Indonesian Street Food: Protein-Packed Ketoprak

Ketoprak, one of my favorite street foods, may not be as common a sight at the kaki lima (street carts) dotting Jakarta as satay, or nasgor (nasi goreng = fried rice). But given the scale of the city, it’s out there, waiting for you by a clogged canal, randomly neon-lit bridge, or a group of mischievous cats.

Ketoprak — not to be confused with the Javanese theater style of the same name — is a vegetarian dish amply covered in protein; fellow omnivores might want to add some satay to really raise the bar. It consists of peanut sauce, aka bumbu kacang, fried tofu, lontong (banana leaf-packed rice cakes), bihun (rice vermicelli), taoge (bean sprouts), garlic, palm sugar, fried onions/shallots, and if you’re lucky, an egg or two. Slosh all of that fun stuff around, dip in some krupuk, or shrimp crackers, and you’ve got some filling Indonesian cheap eats.

And if you’re like, naively asking for pedas banget — extra spicy — you’ll be glad cucumber slices accompany the meal on the side.


Have you ever tried ketoprak? What are your favorite Indonesian street foods?

If the Word Salad Sounds Too Healthy, Try Indonesia’s Gado Gado

Gado gado (gado means “mixture” in Indonesian) is a blend of peanut sauce with morning glory (aka water spinach), lontong (sticky rice), boiled potatoes, eggs, fried tofu, and bean sprouts, among other ingredients. And yes, it’s a carbohydrate dream or nightmare, depending on how you view them.

It’s a staple at Indonesian restaurants throughout the world, although according to the Wall Street Journal, was only invented in the 16th century in Batavia (present-day Jakarta), once Portuguese and Spanish traders brought over peanuts and chili peppers from South America.

Gado gado, a mixture of peanut sauce, vegetables and carbs, Bali, Indonesia

For a look at the traditional way to prepare this Indonesian food classic, check out my video below. I enjoyed this version of gado gado in Bali, and introduce a few other Indonesian specialties, too.

Selamat makan! (Bon Appétit!)

How to Order Satay in Indonesia

Many countries have their own versions of satay — shashlik throughout the former Soviet Union, kebabs, brochetas — or in Indonesian, sate. Though in each country you will find different proteins awaiting their grilled fates — chicken, beef, lamb, pork are the four most common — to me it’s the spices and condiments with which satay is prepared and served that distinguish the meal. For instance, Azerbaijan has a pomegranate molasses called narsharab, Lebanon toum, or whipped garlic sauce, and Japan, its soy sauce and mirin mixture.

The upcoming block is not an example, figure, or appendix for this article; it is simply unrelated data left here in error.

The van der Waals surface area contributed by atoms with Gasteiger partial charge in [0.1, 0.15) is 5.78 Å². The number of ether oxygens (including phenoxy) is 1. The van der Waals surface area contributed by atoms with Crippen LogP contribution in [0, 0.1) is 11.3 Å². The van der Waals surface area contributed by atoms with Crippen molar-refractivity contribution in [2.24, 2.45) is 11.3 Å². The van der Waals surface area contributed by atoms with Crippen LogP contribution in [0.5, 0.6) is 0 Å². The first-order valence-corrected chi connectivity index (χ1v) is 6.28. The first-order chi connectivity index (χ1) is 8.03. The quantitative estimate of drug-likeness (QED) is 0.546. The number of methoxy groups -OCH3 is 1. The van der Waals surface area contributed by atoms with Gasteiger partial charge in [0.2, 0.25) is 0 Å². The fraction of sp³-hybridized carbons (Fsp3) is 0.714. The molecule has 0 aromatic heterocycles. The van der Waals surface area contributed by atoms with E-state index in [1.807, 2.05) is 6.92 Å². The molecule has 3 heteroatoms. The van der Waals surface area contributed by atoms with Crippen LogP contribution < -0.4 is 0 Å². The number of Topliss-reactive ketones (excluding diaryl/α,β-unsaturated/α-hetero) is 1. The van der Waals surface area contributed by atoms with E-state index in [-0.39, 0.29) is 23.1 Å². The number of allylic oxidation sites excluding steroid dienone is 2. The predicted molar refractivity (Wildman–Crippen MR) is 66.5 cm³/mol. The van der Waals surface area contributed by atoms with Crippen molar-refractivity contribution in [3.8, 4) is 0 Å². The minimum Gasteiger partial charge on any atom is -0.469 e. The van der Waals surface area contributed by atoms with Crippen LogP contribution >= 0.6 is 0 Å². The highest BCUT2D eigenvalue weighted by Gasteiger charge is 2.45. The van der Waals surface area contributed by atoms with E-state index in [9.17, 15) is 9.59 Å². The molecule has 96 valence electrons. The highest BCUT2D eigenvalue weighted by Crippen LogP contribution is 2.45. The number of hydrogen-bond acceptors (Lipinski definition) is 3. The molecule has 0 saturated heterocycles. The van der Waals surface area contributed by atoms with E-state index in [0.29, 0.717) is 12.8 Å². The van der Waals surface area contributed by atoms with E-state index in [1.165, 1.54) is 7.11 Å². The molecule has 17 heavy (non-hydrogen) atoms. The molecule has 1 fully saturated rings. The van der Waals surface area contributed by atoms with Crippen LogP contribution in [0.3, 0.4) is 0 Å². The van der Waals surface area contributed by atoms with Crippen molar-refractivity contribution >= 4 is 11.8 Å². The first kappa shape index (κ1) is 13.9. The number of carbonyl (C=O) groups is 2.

However, in Indonesia, the most popular is bumbu kacang, a sweetened peanut sauce. In second place would be a savory, turmeric-based glop used in sate Padang, named for a city in Sumatra.

With the backgrounder out of the way, let’s say you’re walking by the street stalls of Jakarta or Bali and come across a sate kaki lima (street vendor, but meaning “five legs”). Here’s a primer (with a video to boot) for how to customize and order your desired plate of satay.

indonesian satay street food
Chicken, Beef, and Lamb Satay, at Nurshabat Street Stall in Bali, Indonesia

Vocabulary
-sate ayam (chicken)
-sate babi (pork)
-sate daging (beef, but it also means meat)
-sate kambing (lamb)

Now, if you want the sate as is — you know, with all the fat and cartilage — you can utter satu porsi sate ___makasih (one portion of ___ satay, thanks!).
And if you want just the meat? Try daging aja, and add a tanpa lemak for good measure. That means “just the meat,” and “without the fat.” Tanpa = without.

Want a mix of the different proteins? Say campur campur (“cham-pur cham-pur”). Campur means mix, so you can use it for fruit shakes, sambal (hot sauces), whatever you fancy.

At some point, the vendor might ask berapa tusuk? (how many skewers?) n.b. tusuk gigi means toothpick, quite a useful invention once you’re done gnawing away at the skewers.

I hope that this Indonesian satay primer will help you in your travels!

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